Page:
Arthur I. Cyr: President Obama’s Arctic voyage provides opportunity
President Barack Obama’s trip to Alaska highlights vital foreign policy as well as environmental challenges. The difficulties confronting the global north undeniably are serious. This gathering is related to the Arctic Council, which includes the Canada, Denmark, Finland, Iceland, Norway, Russia, Sweden and the United States.
At the end of September 2013, a major report by the Intergovernmental Panel on Climate Change (IPCC) provided evidence that most global warming since 1950 has occurred because of polluting human activities. The IPCC was established in 1988 by the United Nations and the World Meteorological Organization. An earlier report in 2007 developed the preliminary case for a central human role rather than purely natural causes of recent climate change.
Specifically, heat trapped by greenhouse gases over time is raising temperatures worldwide. This in turn is melting polar ice formations, heating and raising water levels of the oceans and inland seas, and changing the atmosphere.
Those leading this research emphasize the importance of collective global response. UN Environment Program Executive Director and Under Secretary-General Achim Steiner has declared that continuing accumulation of gasses requires immediate action.
Melting polar ice is rapidly revealing enormous mineral deposits previously unavailable for exploitation, in turn changing political dynamics within and between nations. China has become a major investor.
Russia spearheaded by President Vladimir Putin now plays a principal international leadership role. Simultaneous with the release of the IPCC report, the Third International Arctic Forum was held in the far northern town of Salekhard. In a speech there, Putin emphasized protecting the Arctic environment must go hand in hand with orderly investment.
In August, the Russian Geographical Society and Russian petroleum company Rosneft organized an international conference in Moscow attended by approximately one thousand people. The Arctic was given emphasis.
Environmental and territorial conflicts can be expected to multiply. Disputes have aligned Russia against Canada and Denmark regarding control of the Lomonosov Ridge, most of which is in international waters.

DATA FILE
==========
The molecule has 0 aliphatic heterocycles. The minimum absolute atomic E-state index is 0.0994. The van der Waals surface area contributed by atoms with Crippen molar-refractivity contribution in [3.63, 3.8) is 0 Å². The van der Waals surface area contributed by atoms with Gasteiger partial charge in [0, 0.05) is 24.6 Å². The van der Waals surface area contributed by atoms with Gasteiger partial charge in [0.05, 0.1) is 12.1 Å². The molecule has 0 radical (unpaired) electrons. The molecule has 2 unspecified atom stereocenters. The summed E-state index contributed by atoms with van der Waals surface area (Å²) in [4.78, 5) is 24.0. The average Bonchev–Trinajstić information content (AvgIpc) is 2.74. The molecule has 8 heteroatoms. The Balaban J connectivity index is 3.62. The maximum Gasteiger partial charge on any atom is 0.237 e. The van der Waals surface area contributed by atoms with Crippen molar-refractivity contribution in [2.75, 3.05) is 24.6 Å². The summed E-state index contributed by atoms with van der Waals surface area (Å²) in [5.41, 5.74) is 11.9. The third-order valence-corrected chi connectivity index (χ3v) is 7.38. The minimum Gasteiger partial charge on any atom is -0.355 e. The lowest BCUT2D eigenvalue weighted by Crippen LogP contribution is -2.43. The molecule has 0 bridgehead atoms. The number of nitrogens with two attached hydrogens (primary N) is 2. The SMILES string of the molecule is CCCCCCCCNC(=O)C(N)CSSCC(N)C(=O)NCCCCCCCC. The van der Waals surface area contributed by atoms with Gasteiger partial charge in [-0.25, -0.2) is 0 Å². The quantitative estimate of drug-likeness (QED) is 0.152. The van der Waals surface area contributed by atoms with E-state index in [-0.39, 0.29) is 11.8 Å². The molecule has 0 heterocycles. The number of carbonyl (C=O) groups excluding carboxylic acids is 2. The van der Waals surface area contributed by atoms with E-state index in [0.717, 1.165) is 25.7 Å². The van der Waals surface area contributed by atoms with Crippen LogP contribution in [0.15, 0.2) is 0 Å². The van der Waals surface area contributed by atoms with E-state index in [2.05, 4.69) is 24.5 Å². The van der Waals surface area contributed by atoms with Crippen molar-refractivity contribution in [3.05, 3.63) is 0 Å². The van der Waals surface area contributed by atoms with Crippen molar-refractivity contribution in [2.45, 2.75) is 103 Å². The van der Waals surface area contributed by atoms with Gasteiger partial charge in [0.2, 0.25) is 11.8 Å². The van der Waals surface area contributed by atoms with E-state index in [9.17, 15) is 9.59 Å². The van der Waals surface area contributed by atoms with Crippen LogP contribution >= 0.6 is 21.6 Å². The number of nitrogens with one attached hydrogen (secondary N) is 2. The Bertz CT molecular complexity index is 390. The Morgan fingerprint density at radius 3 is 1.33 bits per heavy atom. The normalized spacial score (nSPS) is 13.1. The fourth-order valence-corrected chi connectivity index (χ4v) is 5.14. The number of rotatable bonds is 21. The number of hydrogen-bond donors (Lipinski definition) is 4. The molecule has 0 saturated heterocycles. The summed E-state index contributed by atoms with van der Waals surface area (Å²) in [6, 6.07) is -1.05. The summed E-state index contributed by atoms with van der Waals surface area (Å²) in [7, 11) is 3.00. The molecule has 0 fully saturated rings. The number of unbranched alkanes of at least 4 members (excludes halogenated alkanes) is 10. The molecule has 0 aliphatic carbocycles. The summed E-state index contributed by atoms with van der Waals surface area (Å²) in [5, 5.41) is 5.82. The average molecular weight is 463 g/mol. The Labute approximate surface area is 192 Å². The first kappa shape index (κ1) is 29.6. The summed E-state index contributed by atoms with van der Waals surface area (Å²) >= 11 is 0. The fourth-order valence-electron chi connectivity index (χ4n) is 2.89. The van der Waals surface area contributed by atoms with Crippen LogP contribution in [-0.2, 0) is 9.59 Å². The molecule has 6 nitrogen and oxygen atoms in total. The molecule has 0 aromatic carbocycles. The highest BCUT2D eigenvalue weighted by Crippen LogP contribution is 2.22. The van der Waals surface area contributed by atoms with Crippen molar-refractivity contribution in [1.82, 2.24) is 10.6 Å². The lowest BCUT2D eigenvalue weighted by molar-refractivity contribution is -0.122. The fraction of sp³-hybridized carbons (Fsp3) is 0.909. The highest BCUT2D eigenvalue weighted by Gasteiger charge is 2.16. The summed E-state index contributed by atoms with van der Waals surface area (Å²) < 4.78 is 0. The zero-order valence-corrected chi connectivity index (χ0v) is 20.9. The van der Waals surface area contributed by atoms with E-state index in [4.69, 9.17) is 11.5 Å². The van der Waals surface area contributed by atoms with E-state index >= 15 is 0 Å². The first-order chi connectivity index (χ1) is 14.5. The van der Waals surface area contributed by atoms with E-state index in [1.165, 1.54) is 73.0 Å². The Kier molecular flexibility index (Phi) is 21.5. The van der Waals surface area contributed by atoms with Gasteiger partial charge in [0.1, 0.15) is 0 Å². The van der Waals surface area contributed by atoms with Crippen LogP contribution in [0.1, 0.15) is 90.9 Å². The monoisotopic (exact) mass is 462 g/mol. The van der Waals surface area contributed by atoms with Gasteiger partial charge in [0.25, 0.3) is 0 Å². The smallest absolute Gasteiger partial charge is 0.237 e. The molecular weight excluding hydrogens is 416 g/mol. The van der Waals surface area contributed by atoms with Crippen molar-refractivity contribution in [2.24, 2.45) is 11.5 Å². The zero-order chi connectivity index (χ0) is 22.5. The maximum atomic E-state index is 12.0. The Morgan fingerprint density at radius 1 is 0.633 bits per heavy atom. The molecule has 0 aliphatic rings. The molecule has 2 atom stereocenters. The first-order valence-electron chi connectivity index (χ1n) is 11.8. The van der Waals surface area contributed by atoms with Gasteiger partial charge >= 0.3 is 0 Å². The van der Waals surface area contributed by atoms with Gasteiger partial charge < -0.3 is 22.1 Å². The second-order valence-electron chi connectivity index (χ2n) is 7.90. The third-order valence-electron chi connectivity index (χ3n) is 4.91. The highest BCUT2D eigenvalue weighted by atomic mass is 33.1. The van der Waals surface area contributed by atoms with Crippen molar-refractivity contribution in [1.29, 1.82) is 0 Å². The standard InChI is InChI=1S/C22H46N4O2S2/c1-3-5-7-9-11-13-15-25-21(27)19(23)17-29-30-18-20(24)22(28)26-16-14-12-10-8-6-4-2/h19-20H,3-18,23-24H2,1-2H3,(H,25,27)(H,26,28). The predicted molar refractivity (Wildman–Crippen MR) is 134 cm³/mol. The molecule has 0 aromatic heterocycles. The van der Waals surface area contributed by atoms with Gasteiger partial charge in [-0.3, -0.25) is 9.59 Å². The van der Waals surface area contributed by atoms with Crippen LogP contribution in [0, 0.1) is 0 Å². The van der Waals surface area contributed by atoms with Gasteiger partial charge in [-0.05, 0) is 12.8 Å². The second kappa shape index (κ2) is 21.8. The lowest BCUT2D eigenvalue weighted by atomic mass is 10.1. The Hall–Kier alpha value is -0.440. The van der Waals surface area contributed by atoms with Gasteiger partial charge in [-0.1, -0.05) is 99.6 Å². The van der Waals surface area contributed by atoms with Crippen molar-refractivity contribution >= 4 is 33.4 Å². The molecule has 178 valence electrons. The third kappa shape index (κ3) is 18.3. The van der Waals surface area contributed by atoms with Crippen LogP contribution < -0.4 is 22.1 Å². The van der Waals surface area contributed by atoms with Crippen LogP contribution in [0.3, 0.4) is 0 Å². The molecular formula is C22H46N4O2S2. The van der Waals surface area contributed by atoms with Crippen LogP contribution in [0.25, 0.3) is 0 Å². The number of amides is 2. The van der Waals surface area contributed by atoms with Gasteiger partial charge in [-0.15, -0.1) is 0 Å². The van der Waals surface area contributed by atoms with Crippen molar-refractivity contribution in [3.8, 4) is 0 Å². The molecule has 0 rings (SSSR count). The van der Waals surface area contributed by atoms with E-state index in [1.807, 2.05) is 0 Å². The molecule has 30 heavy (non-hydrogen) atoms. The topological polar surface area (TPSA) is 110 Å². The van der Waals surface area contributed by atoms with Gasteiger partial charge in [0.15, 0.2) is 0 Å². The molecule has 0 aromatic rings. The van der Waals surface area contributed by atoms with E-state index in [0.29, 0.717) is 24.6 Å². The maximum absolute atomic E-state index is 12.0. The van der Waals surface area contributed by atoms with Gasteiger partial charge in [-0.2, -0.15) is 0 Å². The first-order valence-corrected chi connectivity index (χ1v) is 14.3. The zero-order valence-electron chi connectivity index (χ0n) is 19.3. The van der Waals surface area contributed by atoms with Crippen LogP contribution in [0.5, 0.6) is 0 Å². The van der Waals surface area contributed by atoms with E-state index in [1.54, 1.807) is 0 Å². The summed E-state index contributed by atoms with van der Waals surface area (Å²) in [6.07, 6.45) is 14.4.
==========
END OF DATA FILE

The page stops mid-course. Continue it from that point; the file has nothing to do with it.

Other nations involved in such disagreements include Finland, Iceland, Sweden and the U.S. Under the 1982 United Nations Convention on the Law of the Sea, a nation can claim resources beyond a 200 mile limit if a direct continuous continental shelf can be established.
There is also encouraging history regarding international Arctic cooperation. International Polar Years were held in 1882-1883, 1932-1933 and 2007-2009.
The first two inspired the International Geophysical Year (IGY) of 1957-1958, during the height of the Cold War. American scientific and government leadership was instrumental in launching and successfully completing this comprehensive global research and policy enterprise.
Discovery of the Van Allen Radiation Belts was one of numerous IGY scientific achievements. Effective American political leadership was also successful. Demilitarization of Antarctica was initiated by President Dwight D. Eisenhower. This was the first major arms control agreement of the Cold War, and provided an important foundation for later efforts, including the breakthrough atmospheric nuclear test ban treaty of 1963.
By contrast, the Obama administration has been largely disengaged. President Barack Obama’s soaring rhetoric regarding the global environment contrasts with absence of action, beyond largely symbolic gestures geared to the political home front.
Current White House interest in the Arctic does provide momentum, which could be exploited by Secretary of State John Kerry. Another well-positioned key leader is UN Secretary-General Ban Ki-moon.
Ban is from South Korea, a nation uniquely spanning the global rich-poor divide. International law provides a foundation for environmental protection along with resource development.
Arthur I. Cyr is Clausen Distinguished Professor at Carthage College and author of “After the Cold War.” Contact him at firstname.lastname@example.org.